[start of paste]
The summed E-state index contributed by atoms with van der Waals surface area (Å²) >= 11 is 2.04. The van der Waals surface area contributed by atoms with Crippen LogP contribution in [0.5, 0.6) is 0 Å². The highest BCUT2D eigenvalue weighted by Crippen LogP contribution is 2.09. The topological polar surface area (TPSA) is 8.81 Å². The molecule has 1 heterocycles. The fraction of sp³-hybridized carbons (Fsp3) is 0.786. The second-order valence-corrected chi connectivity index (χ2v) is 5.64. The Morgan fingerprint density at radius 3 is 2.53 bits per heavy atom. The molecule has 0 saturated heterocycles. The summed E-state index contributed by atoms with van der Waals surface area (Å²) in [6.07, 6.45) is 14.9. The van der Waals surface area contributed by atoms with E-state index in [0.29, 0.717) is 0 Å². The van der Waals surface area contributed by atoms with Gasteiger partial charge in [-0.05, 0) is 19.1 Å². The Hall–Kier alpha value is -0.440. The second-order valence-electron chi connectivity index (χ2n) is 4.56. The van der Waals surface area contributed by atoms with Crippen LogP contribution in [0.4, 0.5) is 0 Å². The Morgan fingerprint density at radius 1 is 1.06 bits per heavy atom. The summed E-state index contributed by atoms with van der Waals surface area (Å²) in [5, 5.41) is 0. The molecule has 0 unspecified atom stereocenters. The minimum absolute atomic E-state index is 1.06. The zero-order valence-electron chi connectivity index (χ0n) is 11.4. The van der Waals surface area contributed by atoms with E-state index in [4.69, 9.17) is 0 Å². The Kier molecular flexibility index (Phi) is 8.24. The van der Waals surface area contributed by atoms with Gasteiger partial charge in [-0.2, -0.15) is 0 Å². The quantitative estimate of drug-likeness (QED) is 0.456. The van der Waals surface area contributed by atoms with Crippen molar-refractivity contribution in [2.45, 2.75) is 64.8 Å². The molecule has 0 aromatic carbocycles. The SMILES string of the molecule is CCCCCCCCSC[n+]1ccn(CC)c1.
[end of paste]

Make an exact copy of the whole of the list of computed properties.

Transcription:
The summed E-state index contributed by atoms with van der Waals surface area (Å²) >= 11 is 2.04. The van der Waals surface area contributed by atoms with Crippen LogP contribution in [0.5, 0.6) is 0 Å². The highest BCUT2D eigenvalue weighted by Crippen LogP contribution is 2.09. The topological polar surface area (TPSA) is 8.81 Å². The molecule has 1 heterocycles. The fraction of sp³-hybridized carbons (Fsp3) is 0.786. The second-order valence-corrected chi connectivity index (χ2v) is 5.64. The Morgan fingerprint density at radius 3 is 2.53 bits per heavy atom. The molecule has 0 saturated heterocycles. The summed E-state index contributed by atoms with van der Waals surface area (Å²) in [6.07, 6.45) is 14.9. The van der Waals surface area contributed by atoms with E-state index in [0.29, 0.717) is 0 Å². The van der Waals surface area contributed by atoms with Gasteiger partial charge in [-0.05, 0) is 19.1 Å². The Hall–Kier alpha value is -0.440. The second-order valence-electron chi connectivity index (χ2n) is 4.56. The van der Waals surface area contributed by atoms with Crippen LogP contribution in [0.4, 0.5) is 0 Å². The Morgan fingerprint density at radius 1 is 1.06 bits per heavy atom. The summed E-state index contributed by atoms with van der Waals surface area (Å²) in [5, 5.41) is 0. The molecule has 0 unspecified atom stereocenters. The minimum absolute atomic E-state index is 1.06. The zero-order valence-electron chi connectivity index (χ0n) is 11.4. The van der Waals surface area contributed by atoms with E-state index in [4.69, 9.17) is 0 Å². The Kier molecular flexibility index (Phi) is 8.24. The van der Waals surface area contributed by atoms with Gasteiger partial charge in [-0.2, -0.15) is 0 Å². The quantitative estimate of drug-likeness (QED) is 0.456. The van der Waals surface area contributed by atoms with Crippen molar-refractivity contribution in [2.45, 2.75) is 64.8 Å². The molecule has 0 aromatic carbocycles. The SMILES string of the molecule is CCCCCCCCSC[n+]1ccn(CC)c1.